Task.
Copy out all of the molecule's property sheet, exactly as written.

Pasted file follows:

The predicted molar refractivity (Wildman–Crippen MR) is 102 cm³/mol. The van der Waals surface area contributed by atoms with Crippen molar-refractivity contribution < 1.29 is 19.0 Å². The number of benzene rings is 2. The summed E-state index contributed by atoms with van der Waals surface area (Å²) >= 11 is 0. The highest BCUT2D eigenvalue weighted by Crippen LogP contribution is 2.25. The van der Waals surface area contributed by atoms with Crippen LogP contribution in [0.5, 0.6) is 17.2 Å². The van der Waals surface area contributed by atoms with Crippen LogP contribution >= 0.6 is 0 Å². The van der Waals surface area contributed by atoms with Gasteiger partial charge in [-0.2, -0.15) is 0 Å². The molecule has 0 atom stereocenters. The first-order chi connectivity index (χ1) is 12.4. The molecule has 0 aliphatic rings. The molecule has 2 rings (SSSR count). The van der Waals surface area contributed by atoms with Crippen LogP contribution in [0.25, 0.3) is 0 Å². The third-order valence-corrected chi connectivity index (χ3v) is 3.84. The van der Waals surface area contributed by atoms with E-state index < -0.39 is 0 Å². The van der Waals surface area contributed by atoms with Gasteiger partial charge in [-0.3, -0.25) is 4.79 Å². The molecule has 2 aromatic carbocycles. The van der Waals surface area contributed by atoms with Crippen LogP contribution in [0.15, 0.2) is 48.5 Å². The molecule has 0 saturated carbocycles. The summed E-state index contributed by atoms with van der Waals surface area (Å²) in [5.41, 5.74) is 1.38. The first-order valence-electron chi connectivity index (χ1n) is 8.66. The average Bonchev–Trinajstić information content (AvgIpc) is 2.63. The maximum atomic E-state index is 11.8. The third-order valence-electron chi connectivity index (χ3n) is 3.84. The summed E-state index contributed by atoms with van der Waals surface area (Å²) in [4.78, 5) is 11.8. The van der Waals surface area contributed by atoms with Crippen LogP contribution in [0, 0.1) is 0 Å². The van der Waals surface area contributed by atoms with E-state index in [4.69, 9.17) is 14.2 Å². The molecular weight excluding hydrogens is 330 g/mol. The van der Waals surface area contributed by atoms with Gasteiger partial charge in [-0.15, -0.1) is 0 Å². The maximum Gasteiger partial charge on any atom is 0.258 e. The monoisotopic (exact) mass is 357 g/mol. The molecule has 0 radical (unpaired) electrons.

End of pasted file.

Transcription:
The predicted molar refractivity (Wildman–Crippen MR) is 102 cm³/mol. The van der Waals surface area contributed by atoms with Crippen molar-refractivity contribution < 1.29 is 19.0 Å². The number of benzene rings is 2. The summed E-state index contributed by atoms with van der Waals surface area (Å²) >= 11 is 0. The highest BCUT2D eigenvalue weighted by Crippen LogP contribution is 2.25. The van der Waals surface area contributed by atoms with Crippen LogP contribution in [0.5, 0.6) is 17.2 Å². The van der Waals surface area contributed by atoms with Crippen LogP contribution >= 0.6 is 0 Å². The van der Waals surface area contributed by atoms with Gasteiger partial charge in [-0.2, -0.15) is 0 Å². The molecule has 0 atom stereocenters. The first-order chi connectivity index (χ1) is 12.4. The molecule has 0 aliphatic rings. The molecule has 2 rings (SSSR count). The van der Waals surface area contributed by atoms with Crippen LogP contribution in [0.25, 0.3) is 0 Å². The third-order valence-corrected chi connectivity index (χ3v) is 3.84. The van der Waals surface area contributed by atoms with E-state index < -0.39 is 0 Å². The van der Waals surface area contributed by atoms with Gasteiger partial charge in [-0.3, -0.25) is 4.79 Å². The molecule has 2 aromatic carbocycles. The van der Waals surface area contributed by atoms with Crippen LogP contribution in [0.15, 0.2) is 48.5 Å². The molecule has 0 saturated carbocycles. The summed E-state index contributed by atoms with van der Waals surface area (Å²) in [5.41, 5.74) is 1.38. The first-order valence-electron chi connectivity index (χ1n) is 8.66. The average Bonchev–Trinajstić information content (AvgIpc) is 2.63. The maximum atomic E-state index is 11.8. The third-order valence-electron chi connectivity index (χ3n) is 3.84. The summed E-state index contributed by atoms with van der Waals surface area (Å²) in [4.78, 5) is 11.8. The van der Waals surface area contributed by atoms with Crippen LogP contribution in [0, 0.1) is 0 Å². The van der Waals surface area contributed by atoms with E-state index in [4.69, 9.17) is 14.2 Å². The molecular weight excluding hydrogens is 330 g/mol. The van der Waals surface area contributed by atoms with Gasteiger partial charge in [-0.15, -0.1) is 0 Å². The maximum Gasteiger partial charge on any atom is 0.258 e. The monoisotopic (exact) mass is 357 g/mol. The molecule has 0 radical (unpaired) electrons.